K   A   Z   U   H   I   K   O   S   A   N   O
August 2009
roughly 65,000 and 25,000 years ago, OIS-3began with moderate conditions and culminatedwith the ice sheets blanketing northern Europe.Considering that Neandertals were the onlyhominids in Europe at the beginning of OIS-3and moderns were the only ones there by the endof it, experts have wondered whether the plum-meting temperatures might have caused the Ne-andertals to perish, perhaps because they couldnot nd enough food or keep sufciently warm.Yet arguing for that scenario has proved trickyfor one essential reason: Neandertals had facedglacial conditions before and persevered.In fact, numerous aspects of Neandertal biol-ogy and behavior indicate that they were wellsuited to the cold. Their barrel chests and stockylimbs would have conserved body heat, althoughthey would have additionally needed clothingfashioned from animal pelts to stave off the chill.And their brawny build seems to have beenadapted to their ambush-style hunting of large,relatively solitary mammals
such as woollyrhinoceroses
that roamed northern and centralEurope during the cold snaps. (Other distinctiveNeandertal features, such as the form of theprominent brow, may have been adaptively neu-tral traits that became established through ge-netic drift, rather than selection.)But the isotope data reveal that far from pro-gressing steadily from mild to frigid, the climatebecame increasingly unstable heading into thelast glacial maximum, swinging severely andabruptly. With that ux came profound ecologi-cal change: forests gave way to treeless grass-land; reindeer replaced certain kinds of rhinoc-eroses. So rapid were these oscillations that overthe course of an individual’s lifetime, all theplants and animals that a person had grown upwith could vanish and be replaced with unfa-miliar ora and fauna. And then, just as quick-ly, the environment could change back again.It is this seesawing of environmental condi-tions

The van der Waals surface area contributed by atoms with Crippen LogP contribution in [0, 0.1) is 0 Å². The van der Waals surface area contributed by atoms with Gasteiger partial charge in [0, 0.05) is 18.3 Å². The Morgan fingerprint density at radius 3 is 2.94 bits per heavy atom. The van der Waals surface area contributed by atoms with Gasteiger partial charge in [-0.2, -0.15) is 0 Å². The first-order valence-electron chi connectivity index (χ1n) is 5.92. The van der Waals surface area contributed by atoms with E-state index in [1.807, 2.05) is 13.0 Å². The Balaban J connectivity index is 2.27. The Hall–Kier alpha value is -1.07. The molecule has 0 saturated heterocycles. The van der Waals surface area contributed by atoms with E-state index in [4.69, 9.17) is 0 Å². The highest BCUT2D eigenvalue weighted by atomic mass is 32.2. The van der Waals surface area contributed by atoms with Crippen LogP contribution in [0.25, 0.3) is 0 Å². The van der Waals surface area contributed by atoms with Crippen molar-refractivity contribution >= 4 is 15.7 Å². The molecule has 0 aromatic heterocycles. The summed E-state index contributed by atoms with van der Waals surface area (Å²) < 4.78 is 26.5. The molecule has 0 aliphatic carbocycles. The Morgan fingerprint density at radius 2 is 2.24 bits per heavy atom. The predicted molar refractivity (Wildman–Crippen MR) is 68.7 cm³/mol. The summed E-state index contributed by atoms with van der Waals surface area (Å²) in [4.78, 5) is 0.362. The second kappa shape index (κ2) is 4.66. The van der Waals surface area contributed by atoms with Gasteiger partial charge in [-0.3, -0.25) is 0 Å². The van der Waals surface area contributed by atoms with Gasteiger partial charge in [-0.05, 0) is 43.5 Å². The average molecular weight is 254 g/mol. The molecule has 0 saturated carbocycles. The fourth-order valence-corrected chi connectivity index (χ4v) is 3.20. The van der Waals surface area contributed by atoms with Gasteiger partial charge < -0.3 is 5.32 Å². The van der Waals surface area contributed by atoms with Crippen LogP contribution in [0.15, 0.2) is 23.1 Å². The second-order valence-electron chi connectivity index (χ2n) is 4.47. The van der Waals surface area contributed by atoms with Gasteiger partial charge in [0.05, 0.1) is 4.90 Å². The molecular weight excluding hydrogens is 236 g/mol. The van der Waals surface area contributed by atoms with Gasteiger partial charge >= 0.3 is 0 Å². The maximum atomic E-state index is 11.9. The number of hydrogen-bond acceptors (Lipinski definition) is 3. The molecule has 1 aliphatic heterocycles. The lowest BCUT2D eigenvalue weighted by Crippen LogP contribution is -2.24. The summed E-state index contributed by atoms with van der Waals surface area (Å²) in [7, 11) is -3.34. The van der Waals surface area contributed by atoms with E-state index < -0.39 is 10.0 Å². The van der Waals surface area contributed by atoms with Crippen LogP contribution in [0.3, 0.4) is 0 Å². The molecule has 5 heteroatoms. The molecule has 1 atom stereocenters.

not necessarily the cold, per se
thatgradually pushed Neandertal populations to thepoint of no return, according to scenarios pos-ited by such experts as evolutionary ecologistClive Finlayson of the Gibraltar Museum, whodirects the excavations at several cave sites inGibraltar. These shifts would have demandedthat Neandertals adopt a new way of life in veryshort order. For example, the replacement of wooded areas with open grassland would haveleft ambush hunters without any trees to hidebehind, he says. To survive, the Neandertalswould have had to alter the way they hunted.